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First look at the RS21: More than 'just another keelboat'

by Mark Jardine 20 Jan 11:56 GMT

On the 12th January the RS21 was announced with the bold headline 'New RS21 to help bring popularity back to keelboat racing', which led some to state keelboat racing is doing just fine, and why is another boat necessary in a sector which already has the SB20, J/70, J/80, VX-One, Melges 24, Viper 640, K6 and RS's own Elite?

But the RS21 isn't just another keelboat...

As discussed in our RS Sailing 2017 Season Round-Up, the team at RS have evolved their design philosophy to one which aims all aspects of the design process towards the end-user of that boat, with the RS Zest highlighting that approach. But the ambitions of RS don't stop with just dinghies, and the RS21 is possibly already the most exciting boat launch of 2018.

On we've been talking about participation in the sport of sailing for some time, and 12 months ago highlighted how club-owned fleets could be vital to revitalising sailing due to three factors causing difficulties for sailors; time, cost and space. The problem for clubs in many cases is that of maintenance and resource, and the RS21 is designed from the ground-up with the solution in mind.

The RS21 is a 21 foot (6.34m) keelboat with a displacement of 675kg, where nearly half that weight is in the keel bulb. The rig isn't huge, the design isn't too extreme and it feels very roomy in the cockpit. There are clear Jo Richards features, with the bow evolved from a 'Dead Cat Bounce' National 12. Then there are Alex Newton-Southon's innovations, such as the central pod electric engine which can be raised into the hull.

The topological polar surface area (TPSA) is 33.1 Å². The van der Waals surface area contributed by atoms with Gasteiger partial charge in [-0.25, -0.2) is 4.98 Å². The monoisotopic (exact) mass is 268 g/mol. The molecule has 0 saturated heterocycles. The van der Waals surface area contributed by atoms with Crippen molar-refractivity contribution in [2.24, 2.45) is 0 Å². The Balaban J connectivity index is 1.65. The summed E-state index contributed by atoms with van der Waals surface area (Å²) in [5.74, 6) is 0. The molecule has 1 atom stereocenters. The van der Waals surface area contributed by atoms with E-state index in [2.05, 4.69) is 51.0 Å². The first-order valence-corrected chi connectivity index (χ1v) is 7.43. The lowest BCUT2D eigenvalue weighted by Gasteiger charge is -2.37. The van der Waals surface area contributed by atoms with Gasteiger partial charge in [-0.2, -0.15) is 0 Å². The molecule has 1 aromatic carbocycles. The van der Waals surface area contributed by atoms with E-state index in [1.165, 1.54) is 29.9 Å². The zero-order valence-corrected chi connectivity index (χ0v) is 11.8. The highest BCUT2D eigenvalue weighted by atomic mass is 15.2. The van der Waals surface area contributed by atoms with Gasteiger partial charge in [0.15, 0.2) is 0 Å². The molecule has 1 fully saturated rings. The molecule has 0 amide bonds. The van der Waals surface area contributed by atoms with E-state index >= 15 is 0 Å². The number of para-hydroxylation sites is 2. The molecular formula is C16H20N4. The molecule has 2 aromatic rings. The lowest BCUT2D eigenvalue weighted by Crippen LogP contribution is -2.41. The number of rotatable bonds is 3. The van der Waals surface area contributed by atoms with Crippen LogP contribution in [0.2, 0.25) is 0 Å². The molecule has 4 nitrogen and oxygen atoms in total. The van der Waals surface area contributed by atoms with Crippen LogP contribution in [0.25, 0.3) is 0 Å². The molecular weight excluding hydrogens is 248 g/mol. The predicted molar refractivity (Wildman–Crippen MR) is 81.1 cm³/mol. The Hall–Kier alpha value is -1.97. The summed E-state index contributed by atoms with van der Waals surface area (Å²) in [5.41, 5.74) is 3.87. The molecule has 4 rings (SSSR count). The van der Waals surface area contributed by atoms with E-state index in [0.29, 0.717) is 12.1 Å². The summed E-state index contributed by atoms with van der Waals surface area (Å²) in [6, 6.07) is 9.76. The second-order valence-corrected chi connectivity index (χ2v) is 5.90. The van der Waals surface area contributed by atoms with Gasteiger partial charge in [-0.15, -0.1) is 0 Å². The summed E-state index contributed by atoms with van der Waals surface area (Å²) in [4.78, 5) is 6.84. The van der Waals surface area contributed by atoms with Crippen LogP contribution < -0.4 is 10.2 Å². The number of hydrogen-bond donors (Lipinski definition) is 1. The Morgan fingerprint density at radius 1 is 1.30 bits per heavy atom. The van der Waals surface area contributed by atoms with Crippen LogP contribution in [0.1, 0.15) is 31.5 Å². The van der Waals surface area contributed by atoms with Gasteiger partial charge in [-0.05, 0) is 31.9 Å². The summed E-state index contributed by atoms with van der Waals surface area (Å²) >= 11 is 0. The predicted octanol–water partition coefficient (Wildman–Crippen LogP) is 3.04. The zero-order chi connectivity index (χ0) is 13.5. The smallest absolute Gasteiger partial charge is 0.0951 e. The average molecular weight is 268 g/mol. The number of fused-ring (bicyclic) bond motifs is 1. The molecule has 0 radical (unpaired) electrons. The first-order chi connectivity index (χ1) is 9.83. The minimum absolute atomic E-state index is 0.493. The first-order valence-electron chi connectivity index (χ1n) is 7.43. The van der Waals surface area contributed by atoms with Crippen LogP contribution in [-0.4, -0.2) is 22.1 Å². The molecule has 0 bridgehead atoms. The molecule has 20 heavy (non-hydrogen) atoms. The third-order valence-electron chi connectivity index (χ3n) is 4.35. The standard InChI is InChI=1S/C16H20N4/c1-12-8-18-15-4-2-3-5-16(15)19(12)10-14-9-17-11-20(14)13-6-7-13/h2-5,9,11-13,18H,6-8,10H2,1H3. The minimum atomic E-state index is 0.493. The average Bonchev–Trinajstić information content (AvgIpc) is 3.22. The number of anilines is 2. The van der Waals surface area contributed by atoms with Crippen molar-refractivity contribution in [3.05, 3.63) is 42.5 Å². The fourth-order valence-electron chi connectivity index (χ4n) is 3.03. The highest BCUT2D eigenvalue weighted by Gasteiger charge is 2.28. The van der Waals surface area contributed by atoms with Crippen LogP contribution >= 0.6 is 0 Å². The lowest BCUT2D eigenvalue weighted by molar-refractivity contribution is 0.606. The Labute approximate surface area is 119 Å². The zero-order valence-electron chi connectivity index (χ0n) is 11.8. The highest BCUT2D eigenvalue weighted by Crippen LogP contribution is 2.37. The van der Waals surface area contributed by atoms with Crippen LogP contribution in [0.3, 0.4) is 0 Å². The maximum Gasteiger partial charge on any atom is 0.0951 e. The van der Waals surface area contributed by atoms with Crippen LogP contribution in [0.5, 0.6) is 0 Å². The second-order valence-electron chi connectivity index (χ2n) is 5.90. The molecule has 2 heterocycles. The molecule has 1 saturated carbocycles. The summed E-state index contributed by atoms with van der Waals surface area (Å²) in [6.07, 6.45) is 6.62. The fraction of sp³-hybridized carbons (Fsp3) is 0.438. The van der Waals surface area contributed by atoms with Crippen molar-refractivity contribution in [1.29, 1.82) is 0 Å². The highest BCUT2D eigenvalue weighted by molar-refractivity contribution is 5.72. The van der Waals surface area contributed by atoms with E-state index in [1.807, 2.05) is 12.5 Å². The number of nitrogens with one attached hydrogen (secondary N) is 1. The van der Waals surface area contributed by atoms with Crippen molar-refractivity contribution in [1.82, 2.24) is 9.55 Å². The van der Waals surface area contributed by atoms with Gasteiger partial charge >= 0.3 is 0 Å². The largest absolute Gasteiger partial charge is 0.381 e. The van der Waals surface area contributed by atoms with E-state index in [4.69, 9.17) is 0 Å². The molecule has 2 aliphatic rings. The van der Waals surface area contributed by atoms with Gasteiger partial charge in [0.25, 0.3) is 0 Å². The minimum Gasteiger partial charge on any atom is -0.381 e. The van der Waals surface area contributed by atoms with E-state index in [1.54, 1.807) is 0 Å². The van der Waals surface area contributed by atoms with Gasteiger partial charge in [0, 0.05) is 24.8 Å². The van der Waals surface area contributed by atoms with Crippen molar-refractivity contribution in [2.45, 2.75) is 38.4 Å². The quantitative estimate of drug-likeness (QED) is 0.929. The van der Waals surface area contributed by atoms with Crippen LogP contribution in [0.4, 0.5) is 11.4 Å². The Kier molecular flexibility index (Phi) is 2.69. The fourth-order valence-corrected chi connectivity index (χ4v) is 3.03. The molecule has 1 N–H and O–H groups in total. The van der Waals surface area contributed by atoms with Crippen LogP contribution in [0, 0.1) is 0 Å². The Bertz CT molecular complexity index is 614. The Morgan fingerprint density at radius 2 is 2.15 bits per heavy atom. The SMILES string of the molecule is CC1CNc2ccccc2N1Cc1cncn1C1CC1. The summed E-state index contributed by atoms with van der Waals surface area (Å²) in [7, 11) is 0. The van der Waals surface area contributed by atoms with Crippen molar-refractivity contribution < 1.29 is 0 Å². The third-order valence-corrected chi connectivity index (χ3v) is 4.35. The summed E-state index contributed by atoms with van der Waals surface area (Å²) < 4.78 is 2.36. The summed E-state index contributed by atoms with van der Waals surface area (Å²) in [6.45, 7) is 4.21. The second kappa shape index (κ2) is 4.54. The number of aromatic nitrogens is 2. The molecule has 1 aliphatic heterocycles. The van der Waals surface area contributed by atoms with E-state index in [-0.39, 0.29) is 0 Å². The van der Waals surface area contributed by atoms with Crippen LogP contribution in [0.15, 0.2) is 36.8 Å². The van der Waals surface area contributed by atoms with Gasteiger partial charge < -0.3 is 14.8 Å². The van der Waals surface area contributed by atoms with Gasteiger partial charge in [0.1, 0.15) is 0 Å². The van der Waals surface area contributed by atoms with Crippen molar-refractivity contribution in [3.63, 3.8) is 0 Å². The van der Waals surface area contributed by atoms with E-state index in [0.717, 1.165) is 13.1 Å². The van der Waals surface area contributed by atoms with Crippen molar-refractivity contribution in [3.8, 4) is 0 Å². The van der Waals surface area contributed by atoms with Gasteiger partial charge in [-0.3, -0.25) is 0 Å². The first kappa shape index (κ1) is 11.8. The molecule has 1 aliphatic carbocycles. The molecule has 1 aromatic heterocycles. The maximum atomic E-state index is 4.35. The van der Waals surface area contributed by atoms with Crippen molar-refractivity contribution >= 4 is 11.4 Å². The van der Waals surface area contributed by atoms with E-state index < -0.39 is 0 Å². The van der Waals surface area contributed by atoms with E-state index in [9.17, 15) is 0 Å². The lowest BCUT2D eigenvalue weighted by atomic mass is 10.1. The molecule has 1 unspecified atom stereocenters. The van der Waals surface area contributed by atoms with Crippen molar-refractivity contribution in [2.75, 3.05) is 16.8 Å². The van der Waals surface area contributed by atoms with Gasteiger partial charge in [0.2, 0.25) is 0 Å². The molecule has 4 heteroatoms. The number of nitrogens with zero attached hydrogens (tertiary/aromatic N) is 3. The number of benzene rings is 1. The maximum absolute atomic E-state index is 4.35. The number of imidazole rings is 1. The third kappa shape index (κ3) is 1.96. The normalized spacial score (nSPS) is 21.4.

Everything about the boat is angled towards simplicity, space and stability, while providing a fun sailing experience for all on board. By keeping the control systems to an absolute minimum, the ergonomics of the boat are clean and the cockpit spacious. Low-maintenance design should keep the cost of ownership down and the RS Sustainability Policy demands the use of recycled materials, reducing the impact of the boat on the environment.

Importantly, all the sails can be stored inside the boat and there's a very neat central storage locker, which I'm sure will make a good beer cooler for evening racing!

RS Sailing are already thinking about marina dollies with short arm versions with the keel up, and long arm versions so that the rudder can be left on and the keel left down - which will be ideal for dry sailing with a single-point crane lift. There's also the option of trailer or trolley launching.

All these attributes point towards the RS21 being the ideal boat for club-owned fleets, and owners short on time who are looking for a keelboat to sail with their mates in weekend or weekday evening racing.

The public get their first view of the RS21 in the flesh at the Dusseldorf Boat Show, and I'm very much looking forward to getting out on the water on this boat.

The RS21 isn't just another small keelboat – it's a concept that could help boost participation in sailing.

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